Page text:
Amazon Introduces Press Once to Buy Dash Buttons

Amazon Introduces Press Once to Buy Dash Buttons

While this one sounds like an April Fools Day prank, it’s apparently for real. Amazon announced on Tuesday that it’s launching Dash Buttons, a followup to last year’s Dash remote scanning device.

CNET:

With the new Dash Buttons, Amazon says customers can skip the scanner or microphone, and instead order any of more than one dozen products with the click of a button.

The new press once to order buttons are all a part of Amazon’s effort to condition its customers to order household cleaning items and groceries through them, instead of making a trip to their local grocery or department store.

“Dash Button is simple to set up. Use the Amazon app on your smartphone to easily connect to your home Wi-Fi network and select the product you want to reorder with Dash Button. Once connected, a single press automatically places your order. Amazon sends an order alert to your phone, so it’s easy to cancel if you change your mind. Unless you elect otherwise, Dash Button responds only to your first press until your order is delivered.”

Each button orders a specific item, like Tide detergent, or Kraft Macaroni and Cheese, and can either be hung, or stuck near where the item is kept. Amazon will offer around 18 buttons in the first phase of the program, offering buttons for baby food, coffee, paper towels, and other household staples.

“Dash Button comes with a reusable adhesive and a hook so you can hang, stick, or place it right where you need it. Keep Dash Button handy in the kitchen, bath, laundry, or anywhere you store your favorite products. When you’re running low, simply press Dash Button, and Amazon quickly delivers household favorites so you can skip the last-minute trip to the store.”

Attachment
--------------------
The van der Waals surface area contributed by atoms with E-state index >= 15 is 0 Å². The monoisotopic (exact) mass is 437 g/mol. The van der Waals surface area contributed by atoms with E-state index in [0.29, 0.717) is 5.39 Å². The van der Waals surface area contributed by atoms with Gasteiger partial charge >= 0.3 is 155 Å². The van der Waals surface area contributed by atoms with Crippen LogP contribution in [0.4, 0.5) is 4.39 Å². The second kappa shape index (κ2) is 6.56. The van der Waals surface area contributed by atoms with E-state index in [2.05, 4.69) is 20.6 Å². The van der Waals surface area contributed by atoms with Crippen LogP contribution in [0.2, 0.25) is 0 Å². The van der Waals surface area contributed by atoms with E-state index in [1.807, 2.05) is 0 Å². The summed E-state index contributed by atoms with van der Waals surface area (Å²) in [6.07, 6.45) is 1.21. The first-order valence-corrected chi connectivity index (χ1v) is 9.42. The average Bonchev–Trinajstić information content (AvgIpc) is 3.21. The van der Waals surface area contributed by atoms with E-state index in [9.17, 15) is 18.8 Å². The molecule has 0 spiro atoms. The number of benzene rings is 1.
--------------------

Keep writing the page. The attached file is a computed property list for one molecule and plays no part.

Amazon Introduces Press Once to Buy Dash Buttons

The Dash service will also be made available to product makers. Brother printers, Brita water filters, and Whirlpool washers and dryers will be among the first products to include automated or one-touch ordering into their products.

Amazon notes that a product such as a Brita water filter could notice when it has reached the end of its useful life, and could automatically order another filter, all without any action on the consumer’s part.

Amazon will be giving the Dash buttons to customers for free, and the retailer says the batteries in the devices will last for years. Initially, the buttons will be available via invitation only, with Amazon first offering them to Prime customers. Amazon expects to send a maximum of three Dash buttons to each customer.

For more information about Amazon Dash, and to request an invitation to the program, visit the Amazon.com Dash website.

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